Ivermectin Prescriptions Surge, but People Aren't Saying Why They Want It

Ivermectin prescriptions are on the rise with many people arriving at pharmacies refusing to say what their prescription is for, according to health officials.

The anti-parasitic drug has made headlines this year after trials suggested it may be effective as a COVID treatment.

But while the drug has been approved for use in humans to treat conditions such as some parasitic worm infections and headlice, ivermectin has not been approved for use as a COVID treatment.

As such, the Food and Drug Administration (FDA) and the Centers for Disease Control and Prevention (CDC) in the U.S. have both warned against its use—or misuse.

This hasn't stopped people from trying. Prescription data shows that ivermectin dispensing reached 88,000 prescriptions in the week ending August 13—a 24-fold increase from before the pandemic.

In Australia, too, pharmacists have increasingly reported cases of customers turning up with ivermectin prescriptions. When asked what they are going to use the prescription for, some customers were "unwilling or unable" to answer, a Pharmaceutical Society of Australia spokesperson told The Guardian newspaper this week.

The paper also reported that Australia's Therapeutic Goods Administration has observed a more than tenfold increase in detections of imports of ivermectin into the country.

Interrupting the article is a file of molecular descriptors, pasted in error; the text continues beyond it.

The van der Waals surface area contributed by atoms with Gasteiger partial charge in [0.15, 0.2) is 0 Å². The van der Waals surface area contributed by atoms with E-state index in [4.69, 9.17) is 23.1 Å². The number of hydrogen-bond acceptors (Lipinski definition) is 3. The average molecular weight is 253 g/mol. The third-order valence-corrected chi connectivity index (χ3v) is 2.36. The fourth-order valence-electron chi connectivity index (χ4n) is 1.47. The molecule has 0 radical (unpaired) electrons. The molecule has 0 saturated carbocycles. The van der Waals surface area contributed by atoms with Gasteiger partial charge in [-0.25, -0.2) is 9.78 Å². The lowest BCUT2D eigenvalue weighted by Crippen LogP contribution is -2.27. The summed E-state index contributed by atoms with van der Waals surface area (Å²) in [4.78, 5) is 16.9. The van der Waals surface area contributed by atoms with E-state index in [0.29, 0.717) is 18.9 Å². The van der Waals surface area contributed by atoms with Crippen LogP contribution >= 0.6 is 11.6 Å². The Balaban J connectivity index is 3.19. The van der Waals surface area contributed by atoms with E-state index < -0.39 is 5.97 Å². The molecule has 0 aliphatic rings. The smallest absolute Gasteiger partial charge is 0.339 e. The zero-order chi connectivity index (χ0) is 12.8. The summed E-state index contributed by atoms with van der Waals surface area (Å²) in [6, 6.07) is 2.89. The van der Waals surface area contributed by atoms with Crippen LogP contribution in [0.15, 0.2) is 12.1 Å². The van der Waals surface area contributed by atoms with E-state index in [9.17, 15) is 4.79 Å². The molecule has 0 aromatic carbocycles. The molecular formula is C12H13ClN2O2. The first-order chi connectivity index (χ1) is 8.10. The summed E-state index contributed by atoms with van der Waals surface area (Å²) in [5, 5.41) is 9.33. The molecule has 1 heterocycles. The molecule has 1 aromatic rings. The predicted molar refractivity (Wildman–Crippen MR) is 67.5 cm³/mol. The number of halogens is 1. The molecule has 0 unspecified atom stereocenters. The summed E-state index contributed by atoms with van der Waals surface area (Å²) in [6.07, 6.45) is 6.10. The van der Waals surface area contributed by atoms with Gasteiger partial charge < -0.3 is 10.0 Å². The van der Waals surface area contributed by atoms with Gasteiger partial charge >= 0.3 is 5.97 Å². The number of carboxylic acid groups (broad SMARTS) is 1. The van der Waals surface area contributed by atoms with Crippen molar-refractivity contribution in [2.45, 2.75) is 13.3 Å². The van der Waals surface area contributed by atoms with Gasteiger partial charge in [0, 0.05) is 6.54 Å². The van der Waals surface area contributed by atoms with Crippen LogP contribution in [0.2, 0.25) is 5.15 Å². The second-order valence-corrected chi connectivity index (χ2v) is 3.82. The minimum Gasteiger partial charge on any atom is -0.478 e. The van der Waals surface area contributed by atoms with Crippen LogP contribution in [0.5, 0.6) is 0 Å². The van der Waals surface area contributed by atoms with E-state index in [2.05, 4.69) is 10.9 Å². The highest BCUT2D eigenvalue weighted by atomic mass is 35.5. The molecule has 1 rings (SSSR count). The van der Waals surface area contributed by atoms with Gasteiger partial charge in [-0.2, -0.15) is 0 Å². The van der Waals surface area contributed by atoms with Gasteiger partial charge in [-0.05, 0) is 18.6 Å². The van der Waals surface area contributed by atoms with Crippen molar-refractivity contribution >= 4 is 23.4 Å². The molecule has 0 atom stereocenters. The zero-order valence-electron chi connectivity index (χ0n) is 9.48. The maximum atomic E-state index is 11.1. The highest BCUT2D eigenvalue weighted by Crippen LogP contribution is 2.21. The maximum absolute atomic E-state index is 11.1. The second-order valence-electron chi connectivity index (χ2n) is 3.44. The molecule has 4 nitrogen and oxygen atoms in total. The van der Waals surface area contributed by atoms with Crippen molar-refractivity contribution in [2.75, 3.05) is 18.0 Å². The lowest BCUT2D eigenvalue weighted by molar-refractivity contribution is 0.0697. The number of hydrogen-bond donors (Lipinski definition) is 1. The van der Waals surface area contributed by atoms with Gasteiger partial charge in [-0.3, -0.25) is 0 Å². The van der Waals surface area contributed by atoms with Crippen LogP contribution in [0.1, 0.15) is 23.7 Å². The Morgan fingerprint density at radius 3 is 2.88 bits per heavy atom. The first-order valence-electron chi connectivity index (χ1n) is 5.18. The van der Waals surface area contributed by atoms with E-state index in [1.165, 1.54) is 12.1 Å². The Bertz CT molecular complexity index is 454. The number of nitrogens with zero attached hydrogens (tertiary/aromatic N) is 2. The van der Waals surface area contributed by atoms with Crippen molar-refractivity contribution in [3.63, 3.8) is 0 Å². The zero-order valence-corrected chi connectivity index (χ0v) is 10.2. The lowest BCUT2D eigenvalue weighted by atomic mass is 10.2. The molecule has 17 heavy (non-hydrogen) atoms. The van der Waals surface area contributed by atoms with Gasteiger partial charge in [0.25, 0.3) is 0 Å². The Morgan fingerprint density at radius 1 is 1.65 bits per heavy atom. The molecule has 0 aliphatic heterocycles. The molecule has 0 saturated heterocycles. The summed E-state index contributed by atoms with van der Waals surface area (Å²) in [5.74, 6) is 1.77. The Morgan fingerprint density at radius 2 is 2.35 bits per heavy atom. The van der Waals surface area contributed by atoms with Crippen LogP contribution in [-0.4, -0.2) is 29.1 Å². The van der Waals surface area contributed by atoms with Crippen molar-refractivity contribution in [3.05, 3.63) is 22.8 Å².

The increase has caused concern among some medical professionals, partly due to the fact that ivermectin is still unapproved as a COVID treatment and partly because of incidents in which people are overdosing on it and becoming sick.

Australia's chief medical officer professor Paul Kelly told The Guardian that people should "absolutely and categorically" not take unproven medicine as COVID treatments after a patient was hospitalized in Sydney with vomiting and diarrhea having overdosed on ivermectin.

In the U.S., the CDC issued a health advisory on August 26 noting that retail pharmacies have increasingly been dispensing ivermectin through the COVID pandemic.

The health agency noted that adverse health effects associated with ivermectin misuse and overdoses were also on the increase, with poison control centers reporting a three-fold increase in calls for "human exposures to ivermectin" in January this year compared to before the pandemic.

Fetal damage has also been observed in animal studies.

Part of the issue is that some ivermectin formulations are for veterinary use only and are intended to be given to large animals such as horses or cattle. Such products can be highly concentrated, resulting in overdoses and toxic effects in humans.

Overdose can result in stomach symptoms like vomiting and diarrhea but also confusion, hallucinations, seizures, coma, and even death, the CDC states.

The FDA highlighted its concerns in a tweet in August, writing: "You are not a horse. You are not a cow. Seriously, y'all. Stop it."

Despite this, ivermectin has gained support from some such as the Front Line COVID-19 Critical Care Alliance group, which strongly calls for its use.

A notable study suggesting that ivermectin may be useful as a COVID treatment from an April 2020 lab trial at Monash University in Melbourne, Australia, found that ivermectin was able to stop a COVID sample growing in the lab within 48 hours.

However, the university released a statement stressing that the drug cannot be used to treat COVID until further testing has been completed to establish its effectiveness at safe levels.

A stock photo shows a pharmacist taking medication off of a shelf. There has been an increase in people asking for ivermectin since the start of the pandemic. MJ_Prototype/Getty